The origin of the English word ‘die’ has been traced to the Old Danish ‘doja’ and Old Norwegian ‘deyja’ – both meaning ‘to die, pass away’. The origins of ‘Deyja’ and ‘Doja’ are in turn traced to the ‘Proto Germanic’ (a hypothetical language which is regarded as an ancestor of all European languages) ‘dawjanan’ which, it is said, means ‘to kill’.

‘Dawjanan’ is traced to yet another hypothetical language PIE (Proto Indo European) – the concerned PIE word here being ‘dheu’, which means ‘to pass away’ or ‘become senseless’.

This is a little contrived. A more likely explanation comes to fore if one traces the source of ‘die’ to Sanskrit. 

In Sanskrit the word ‘deh’ (देह) means ‘body’. The Proto Germanic ‘dawjanan’ which means ‘to kill’, may really be a distortion of the Sanskrit ‘deh hanan’ (देह हनन) which in literal Sanskrit means ‘body kill’. ‘Hanan’ (हनन) is Sanskrit for murder.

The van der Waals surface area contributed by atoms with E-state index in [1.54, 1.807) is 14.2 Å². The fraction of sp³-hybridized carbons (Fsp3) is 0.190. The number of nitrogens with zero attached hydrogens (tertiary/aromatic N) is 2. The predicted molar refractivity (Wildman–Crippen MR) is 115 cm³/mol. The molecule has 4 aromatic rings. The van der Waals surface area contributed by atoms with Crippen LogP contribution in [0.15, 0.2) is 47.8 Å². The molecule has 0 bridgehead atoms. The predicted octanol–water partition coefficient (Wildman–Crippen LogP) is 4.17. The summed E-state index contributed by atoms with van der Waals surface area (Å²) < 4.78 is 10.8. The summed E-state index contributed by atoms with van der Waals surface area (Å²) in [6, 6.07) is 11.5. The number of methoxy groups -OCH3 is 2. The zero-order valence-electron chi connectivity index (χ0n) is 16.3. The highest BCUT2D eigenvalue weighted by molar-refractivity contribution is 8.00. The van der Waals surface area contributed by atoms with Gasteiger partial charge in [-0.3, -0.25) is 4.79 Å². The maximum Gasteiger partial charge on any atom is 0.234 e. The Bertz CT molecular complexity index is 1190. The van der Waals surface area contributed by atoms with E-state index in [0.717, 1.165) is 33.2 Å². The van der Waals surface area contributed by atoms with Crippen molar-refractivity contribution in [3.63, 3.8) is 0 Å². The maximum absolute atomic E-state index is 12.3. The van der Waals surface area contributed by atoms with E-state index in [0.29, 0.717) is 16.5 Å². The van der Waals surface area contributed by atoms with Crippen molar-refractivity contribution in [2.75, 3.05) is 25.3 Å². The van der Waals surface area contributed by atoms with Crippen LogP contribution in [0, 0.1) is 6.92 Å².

The old Norwegian ‘deyja’ which again means death might be a distortion of the Sanskrit ‘dehant’ (देहान्त). In literal Sanskrit, ‘dehant’ means ‘end of the body’ – deha (देह) meaning body and ‘anta’ (अन्त) end.

To describe death as ‘the end of the body’ is also a Vedic concept, where death is regarded as the end of the body alone while consciousness or the spiritual self lives on.


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